Doug Leggate -- Bank of America Merrill Lynch -- Analyst

Okay. I understand, it's -- there's a lot of moving parts in that. My follow-up is kind of related and it's historically when oil prices got a lot weaker, you guys talked routinely about what your sustaining capital was in the portfolio. And obviously, that has been reset favorably by the very large LNG projects and those kind of dominate the base -- the base decline and like thereof. As you move toward, again, this level of funding a significantly larger proportion of your production and a high decline underlying unconventional asset base, what does that do to the sustaining capital versus, I think, you used to talk about like a $13 billion number, how does that evolve as we move toward the five-year plan?

Pierre Breber -- Vice President and Chief Financial Officer

Doug, yeah. This is Pierre and I'll start and ask Jay to add some comments. We've never really talked about sustaining capital we've given -- we have a $20 billion capital budget this year that we talked about $18 to $20 billion guidance next year. And then $19 billion to $22 billion, 2021 to 2023. So the guidance is pretty clear it's pretty tight. That results in enterprise that's growing 3% to 4% of production growth through 2023 with -- with leading cash margins.

So, the prior times we've talked about the base decline, we are investing in the unconventional, as you saw in the Permian that it's -- the production is more than doubling, while it's being free cash flow every year, starting next year, at returns that are going from 20% to 30%.

So we feel really good about our position. We're not focused on keeping a base flat capital. We're focused on increasing returns. It's resulting in an outcome of higher production. That's translating to higher earnings and cash flow. But the high decline that you referred to is, it's a nature of the business. But when we're investing in it, you can see that, we're more than offsetting that decline and we're doing it in a very economic manner. And as we continue to fill out facilities and keep facilities filled over time, the reinvestment is a very attractive use of capital for the shareholders.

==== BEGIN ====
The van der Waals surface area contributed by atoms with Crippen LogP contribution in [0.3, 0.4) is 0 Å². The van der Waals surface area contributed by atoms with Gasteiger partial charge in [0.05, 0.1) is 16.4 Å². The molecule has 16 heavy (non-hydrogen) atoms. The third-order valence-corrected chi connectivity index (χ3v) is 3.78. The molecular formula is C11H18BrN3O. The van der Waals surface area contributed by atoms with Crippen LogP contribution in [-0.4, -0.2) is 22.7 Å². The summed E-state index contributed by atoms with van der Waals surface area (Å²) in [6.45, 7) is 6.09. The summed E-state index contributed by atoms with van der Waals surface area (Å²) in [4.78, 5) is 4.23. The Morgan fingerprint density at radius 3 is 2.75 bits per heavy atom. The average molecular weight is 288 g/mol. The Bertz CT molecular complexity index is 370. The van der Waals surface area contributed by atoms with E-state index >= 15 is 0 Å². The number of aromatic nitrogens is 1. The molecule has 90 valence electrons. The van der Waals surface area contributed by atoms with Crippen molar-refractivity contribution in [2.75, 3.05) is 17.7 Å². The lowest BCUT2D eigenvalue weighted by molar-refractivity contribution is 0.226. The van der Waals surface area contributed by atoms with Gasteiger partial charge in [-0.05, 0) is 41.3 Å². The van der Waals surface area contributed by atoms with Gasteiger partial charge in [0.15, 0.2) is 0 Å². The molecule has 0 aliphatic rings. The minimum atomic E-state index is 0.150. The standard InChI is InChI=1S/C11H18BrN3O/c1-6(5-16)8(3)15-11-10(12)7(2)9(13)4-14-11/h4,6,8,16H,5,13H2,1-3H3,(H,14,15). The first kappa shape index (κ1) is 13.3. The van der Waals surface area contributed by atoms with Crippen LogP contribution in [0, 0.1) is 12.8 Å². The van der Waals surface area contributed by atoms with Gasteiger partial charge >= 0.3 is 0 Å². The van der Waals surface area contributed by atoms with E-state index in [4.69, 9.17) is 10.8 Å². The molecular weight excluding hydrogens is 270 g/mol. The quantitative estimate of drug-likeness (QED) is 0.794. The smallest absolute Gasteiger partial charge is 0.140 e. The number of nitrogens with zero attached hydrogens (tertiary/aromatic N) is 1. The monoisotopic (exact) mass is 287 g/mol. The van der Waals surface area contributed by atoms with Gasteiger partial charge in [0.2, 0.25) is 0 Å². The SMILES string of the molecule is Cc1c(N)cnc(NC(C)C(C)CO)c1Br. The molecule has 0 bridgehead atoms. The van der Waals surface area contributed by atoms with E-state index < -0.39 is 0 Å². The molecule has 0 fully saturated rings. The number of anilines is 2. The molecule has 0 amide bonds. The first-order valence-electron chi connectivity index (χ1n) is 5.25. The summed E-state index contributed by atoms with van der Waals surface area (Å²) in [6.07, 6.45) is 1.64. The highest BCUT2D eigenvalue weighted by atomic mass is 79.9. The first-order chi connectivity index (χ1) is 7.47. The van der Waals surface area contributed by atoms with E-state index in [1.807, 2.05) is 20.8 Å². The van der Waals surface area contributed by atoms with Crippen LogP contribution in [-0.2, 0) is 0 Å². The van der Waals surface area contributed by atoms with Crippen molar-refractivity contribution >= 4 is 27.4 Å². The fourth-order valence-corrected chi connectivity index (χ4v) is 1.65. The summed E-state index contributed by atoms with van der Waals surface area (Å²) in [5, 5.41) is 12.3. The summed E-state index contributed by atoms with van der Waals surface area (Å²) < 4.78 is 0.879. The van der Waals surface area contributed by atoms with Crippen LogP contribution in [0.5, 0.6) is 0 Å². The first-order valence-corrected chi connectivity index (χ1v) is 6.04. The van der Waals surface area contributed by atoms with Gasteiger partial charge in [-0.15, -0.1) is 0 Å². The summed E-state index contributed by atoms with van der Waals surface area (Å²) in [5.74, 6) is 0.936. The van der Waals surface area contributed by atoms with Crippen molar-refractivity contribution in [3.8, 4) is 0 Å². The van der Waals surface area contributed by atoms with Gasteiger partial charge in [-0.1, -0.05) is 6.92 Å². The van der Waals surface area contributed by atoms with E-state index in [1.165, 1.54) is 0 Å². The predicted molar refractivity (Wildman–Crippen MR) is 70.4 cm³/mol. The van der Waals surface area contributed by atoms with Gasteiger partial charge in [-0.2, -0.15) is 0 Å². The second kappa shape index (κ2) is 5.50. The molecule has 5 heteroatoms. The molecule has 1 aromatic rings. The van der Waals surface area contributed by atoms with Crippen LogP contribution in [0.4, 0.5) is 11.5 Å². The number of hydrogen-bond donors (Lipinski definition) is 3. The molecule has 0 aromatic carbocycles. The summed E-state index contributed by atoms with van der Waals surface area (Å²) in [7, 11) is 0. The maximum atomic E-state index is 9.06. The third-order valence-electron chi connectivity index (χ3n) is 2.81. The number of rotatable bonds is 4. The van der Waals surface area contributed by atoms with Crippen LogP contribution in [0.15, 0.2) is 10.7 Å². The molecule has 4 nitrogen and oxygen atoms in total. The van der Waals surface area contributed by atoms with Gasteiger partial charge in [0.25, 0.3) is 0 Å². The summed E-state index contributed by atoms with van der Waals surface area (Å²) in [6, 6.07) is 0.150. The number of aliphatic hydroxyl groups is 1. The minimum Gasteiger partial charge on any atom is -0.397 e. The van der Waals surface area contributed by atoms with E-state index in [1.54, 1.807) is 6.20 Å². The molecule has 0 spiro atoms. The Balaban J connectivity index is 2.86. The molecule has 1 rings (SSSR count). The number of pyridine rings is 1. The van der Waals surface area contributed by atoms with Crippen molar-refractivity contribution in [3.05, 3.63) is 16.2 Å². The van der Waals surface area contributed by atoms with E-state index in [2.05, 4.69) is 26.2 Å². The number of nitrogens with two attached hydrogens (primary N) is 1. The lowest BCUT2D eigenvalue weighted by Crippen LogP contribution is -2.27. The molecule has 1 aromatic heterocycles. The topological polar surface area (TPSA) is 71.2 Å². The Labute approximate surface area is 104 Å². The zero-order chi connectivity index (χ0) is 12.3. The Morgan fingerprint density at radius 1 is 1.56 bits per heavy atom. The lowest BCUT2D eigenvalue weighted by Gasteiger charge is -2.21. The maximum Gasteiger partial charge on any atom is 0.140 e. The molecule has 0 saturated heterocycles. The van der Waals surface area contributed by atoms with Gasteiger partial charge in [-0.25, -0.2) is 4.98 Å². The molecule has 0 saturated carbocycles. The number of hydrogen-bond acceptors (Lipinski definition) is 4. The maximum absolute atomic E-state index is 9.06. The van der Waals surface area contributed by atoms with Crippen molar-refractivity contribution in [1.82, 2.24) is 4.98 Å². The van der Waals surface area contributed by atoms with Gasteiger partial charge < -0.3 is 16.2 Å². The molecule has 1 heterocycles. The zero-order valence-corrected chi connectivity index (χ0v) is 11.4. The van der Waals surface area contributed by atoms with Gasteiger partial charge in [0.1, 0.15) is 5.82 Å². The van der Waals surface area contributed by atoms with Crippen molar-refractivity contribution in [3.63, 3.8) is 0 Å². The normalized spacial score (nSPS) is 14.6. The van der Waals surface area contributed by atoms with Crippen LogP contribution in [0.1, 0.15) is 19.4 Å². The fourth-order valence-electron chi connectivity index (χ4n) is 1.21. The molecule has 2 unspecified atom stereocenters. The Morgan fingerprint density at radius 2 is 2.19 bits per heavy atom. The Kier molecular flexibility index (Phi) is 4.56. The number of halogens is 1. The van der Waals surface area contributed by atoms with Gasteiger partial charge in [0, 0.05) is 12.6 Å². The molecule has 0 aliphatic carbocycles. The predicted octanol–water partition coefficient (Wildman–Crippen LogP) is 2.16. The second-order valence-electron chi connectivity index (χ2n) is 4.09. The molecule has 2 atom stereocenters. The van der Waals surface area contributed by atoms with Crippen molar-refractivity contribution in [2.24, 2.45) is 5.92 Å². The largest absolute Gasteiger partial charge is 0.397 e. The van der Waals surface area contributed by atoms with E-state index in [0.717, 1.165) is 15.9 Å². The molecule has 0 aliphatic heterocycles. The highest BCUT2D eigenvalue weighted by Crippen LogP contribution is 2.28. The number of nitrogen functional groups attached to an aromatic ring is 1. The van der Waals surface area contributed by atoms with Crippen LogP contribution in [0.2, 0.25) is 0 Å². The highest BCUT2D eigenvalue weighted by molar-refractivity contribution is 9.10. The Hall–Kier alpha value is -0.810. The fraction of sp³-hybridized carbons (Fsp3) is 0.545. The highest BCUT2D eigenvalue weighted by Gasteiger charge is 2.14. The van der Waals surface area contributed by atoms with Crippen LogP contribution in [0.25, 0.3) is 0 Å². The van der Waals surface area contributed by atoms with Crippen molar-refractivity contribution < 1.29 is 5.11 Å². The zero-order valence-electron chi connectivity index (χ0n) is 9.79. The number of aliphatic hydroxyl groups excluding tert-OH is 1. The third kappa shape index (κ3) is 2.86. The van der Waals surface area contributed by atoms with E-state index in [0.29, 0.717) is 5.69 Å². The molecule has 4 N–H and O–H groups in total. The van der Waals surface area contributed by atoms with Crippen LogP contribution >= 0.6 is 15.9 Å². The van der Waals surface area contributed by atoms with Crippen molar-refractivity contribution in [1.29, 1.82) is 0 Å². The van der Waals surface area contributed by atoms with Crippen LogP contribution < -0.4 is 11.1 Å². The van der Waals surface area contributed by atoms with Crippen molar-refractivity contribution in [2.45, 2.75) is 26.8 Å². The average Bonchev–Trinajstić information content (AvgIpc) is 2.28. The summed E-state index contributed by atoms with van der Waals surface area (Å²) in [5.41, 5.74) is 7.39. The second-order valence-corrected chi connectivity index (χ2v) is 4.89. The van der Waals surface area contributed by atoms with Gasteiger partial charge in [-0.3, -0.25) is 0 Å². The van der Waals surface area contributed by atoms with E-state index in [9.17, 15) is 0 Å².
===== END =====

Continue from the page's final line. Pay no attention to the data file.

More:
Jay Johnson -- Executive Vice President, Upstream

I might just build on what Pierre said, because he's absolute right. As we have a larger percentage of our overall production constrained by facilities, that means we have the ability to be very stable on our production. And the same in some respects actually applies in the Permian, while any individual well may have a relatively high decline rate, it does approach an asymptotic curve, but the facilities we install for each of the development areas, our goal is to keep those full. And one of the advantages of the Permian is that, in the initial drilling we fill the facilities up, but then we can go back through infill drilling programs and by going after the subsequent benches in a given development area, and just continue to keep those facilities full, and the amount of rig activity it takes is much less for those subsequent drilling campaigns to maintain that production in a given development area.

So I actually feel pretty good about where the whole portfolio has moved and really I'm not too worried about what some people see as a problem with these individual Permian wells.

Doug Leggate -- Bank of America Merrill Lynch -- Analyst

So it's a great answer guys, thanks for taking my questions.

Wayne Borduin -- General Manager, Investor Relations

Thanks, Doug.

Operator

Thank you. Our next question comes from the line of Roger Read from Wells Fargo. Your question please.